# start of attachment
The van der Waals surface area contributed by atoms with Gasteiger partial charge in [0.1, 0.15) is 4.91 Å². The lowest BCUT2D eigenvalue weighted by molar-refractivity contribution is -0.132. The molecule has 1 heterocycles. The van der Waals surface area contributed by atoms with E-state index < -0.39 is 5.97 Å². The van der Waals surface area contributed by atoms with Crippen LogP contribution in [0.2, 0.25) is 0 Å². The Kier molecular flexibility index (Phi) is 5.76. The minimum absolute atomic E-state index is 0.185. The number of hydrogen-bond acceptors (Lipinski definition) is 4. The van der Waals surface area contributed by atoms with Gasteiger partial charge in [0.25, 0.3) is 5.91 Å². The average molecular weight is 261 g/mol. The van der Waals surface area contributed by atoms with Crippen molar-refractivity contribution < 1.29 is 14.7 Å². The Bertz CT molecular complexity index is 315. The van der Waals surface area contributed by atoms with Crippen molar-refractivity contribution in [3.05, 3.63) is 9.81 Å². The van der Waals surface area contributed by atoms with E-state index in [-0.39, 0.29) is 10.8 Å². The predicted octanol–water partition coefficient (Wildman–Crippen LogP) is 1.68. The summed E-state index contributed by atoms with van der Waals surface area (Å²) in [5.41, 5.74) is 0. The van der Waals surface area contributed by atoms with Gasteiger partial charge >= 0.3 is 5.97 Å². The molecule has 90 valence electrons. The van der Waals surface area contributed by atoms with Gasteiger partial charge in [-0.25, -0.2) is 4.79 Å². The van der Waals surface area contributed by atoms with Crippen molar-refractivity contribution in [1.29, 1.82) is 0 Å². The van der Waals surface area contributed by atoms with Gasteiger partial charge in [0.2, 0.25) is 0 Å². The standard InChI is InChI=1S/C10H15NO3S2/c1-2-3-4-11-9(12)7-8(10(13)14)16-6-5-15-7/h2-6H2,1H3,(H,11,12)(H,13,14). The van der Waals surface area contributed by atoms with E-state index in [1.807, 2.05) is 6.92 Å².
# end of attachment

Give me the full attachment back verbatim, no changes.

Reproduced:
The van der Waals surface area contributed by atoms with Gasteiger partial charge in [0.1, 0.15) is 4.91 Å². The lowest BCUT2D eigenvalue weighted by molar-refractivity contribution is -0.132. The molecule has 1 heterocycles. The van der Waals surface area contributed by atoms with E-state index < -0.39 is 5.97 Å². The van der Waals surface area contributed by atoms with Crippen LogP contribution in [0.2, 0.25) is 0 Å². The Kier molecular flexibility index (Phi) is 5.76. The minimum absolute atomic E-state index is 0.185. The number of hydrogen-bond acceptors (Lipinski definition) is 4. The van der Waals surface area contributed by atoms with Gasteiger partial charge in [0.25, 0.3) is 5.91 Å². The average molecular weight is 261 g/mol. The van der Waals surface area contributed by atoms with Crippen molar-refractivity contribution < 1.29 is 14.7 Å². The Bertz CT molecular complexity index is 315. The van der Waals surface area contributed by atoms with Crippen molar-refractivity contribution in [3.05, 3.63) is 9.81 Å². The van der Waals surface area contributed by atoms with E-state index in [-0.39, 0.29) is 10.8 Å². The predicted octanol–water partition coefficient (Wildman–Crippen LogP) is 1.68. The summed E-state index contributed by atoms with van der Waals surface area (Å²) in [5.41, 5.74) is 0. The van der Waals surface area contributed by atoms with Gasteiger partial charge >= 0.3 is 5.97 Å². The molecule has 90 valence electrons. The van der Waals surface area contributed by atoms with Gasteiger partial charge in [-0.25, -0.2) is 4.79 Å². The van der Waals surface area contributed by atoms with Crippen molar-refractivity contribution in [1.29, 1.82) is 0 Å². The van der Waals surface area contributed by atoms with Gasteiger partial charge in [0.2, 0.25) is 0 Å². The standard InChI is InChI=1S/C10H15NO3S2/c1-2-3-4-11-9(12)7-8(10(13)14)16-6-5-15-7/h2-6H2,1H3,(H,11,12)(H,13,14). The van der Waals surface area contributed by atoms with E-state index in [1.807, 2.05) is 6.92 Å².